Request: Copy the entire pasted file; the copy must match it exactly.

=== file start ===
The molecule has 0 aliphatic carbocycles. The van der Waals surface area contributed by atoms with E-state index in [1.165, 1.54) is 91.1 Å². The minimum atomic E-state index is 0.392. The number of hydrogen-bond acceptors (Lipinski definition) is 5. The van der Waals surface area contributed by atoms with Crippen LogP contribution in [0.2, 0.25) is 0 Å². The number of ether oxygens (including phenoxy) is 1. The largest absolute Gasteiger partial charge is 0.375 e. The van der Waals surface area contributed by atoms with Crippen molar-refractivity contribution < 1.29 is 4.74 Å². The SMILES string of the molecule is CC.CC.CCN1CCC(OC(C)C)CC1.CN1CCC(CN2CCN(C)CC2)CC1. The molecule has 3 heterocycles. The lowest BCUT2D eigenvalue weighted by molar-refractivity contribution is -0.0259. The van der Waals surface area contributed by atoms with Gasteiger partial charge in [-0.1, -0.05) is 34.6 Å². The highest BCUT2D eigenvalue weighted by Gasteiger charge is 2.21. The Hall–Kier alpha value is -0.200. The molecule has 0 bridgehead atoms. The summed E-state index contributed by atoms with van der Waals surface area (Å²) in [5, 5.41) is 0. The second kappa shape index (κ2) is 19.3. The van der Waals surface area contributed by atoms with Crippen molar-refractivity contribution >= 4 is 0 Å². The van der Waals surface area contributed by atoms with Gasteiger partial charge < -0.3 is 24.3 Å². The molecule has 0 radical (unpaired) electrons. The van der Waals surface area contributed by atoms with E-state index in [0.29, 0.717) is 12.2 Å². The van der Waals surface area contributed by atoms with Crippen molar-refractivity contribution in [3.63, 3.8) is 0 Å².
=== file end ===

The molecule has 0 aliphatic carbocycles. The van der Waals surface area contributed by atoms with E-state index in [1.165, 1.54) is 91.1 Å². The minimum atomic E-state index is 0.392. The number of hydrogen-bond acceptors (Lipinski definition) is 5. The van der Waals surface area contributed by atoms with Crippen LogP contribution in [0.2, 0.25) is 0 Å². The number of ether oxygens (including phenoxy) is 1. The largest absolute Gasteiger partial charge is 0.375 e. The van der Waals surface area contributed by atoms with Crippen molar-refractivity contribution < 1.29 is 4.74 Å². The SMILES string of the molecule is CC.CC.CCN1CCC(OC(C)C)CC1.CN1CCC(CN2CCN(C)CC2)CC1. The molecule has 3 heterocycles. The lowest BCUT2D eigenvalue weighted by molar-refractivity contribution is -0.0259. The van der Waals surface area contributed by atoms with Gasteiger partial charge in [-0.1, -0.05) is 34.6 Å². The highest BCUT2D eigenvalue weighted by Gasteiger charge is 2.21. The Hall–Kier alpha value is -0.200. The molecule has 0 bridgehead atoms. The summed E-state index contributed by atoms with van der Waals surface area (Å²) in [5, 5.41) is 0. The second kappa shape index (κ2) is 19.3. The van der Waals surface area contributed by atoms with Crippen molar-refractivity contribution >= 4 is 0 Å². The van der Waals surface area contributed by atoms with Gasteiger partial charge < -0.3 is 24.3 Å². The molecule has 0 radical (unpaired) electrons. The van der Waals surface area contributed by atoms with E-state index in [0.29, 0.717) is 12.2 Å². The van der Waals surface area contributed by atoms with Crippen molar-refractivity contribution in [3.63, 3.8) is 0 Å².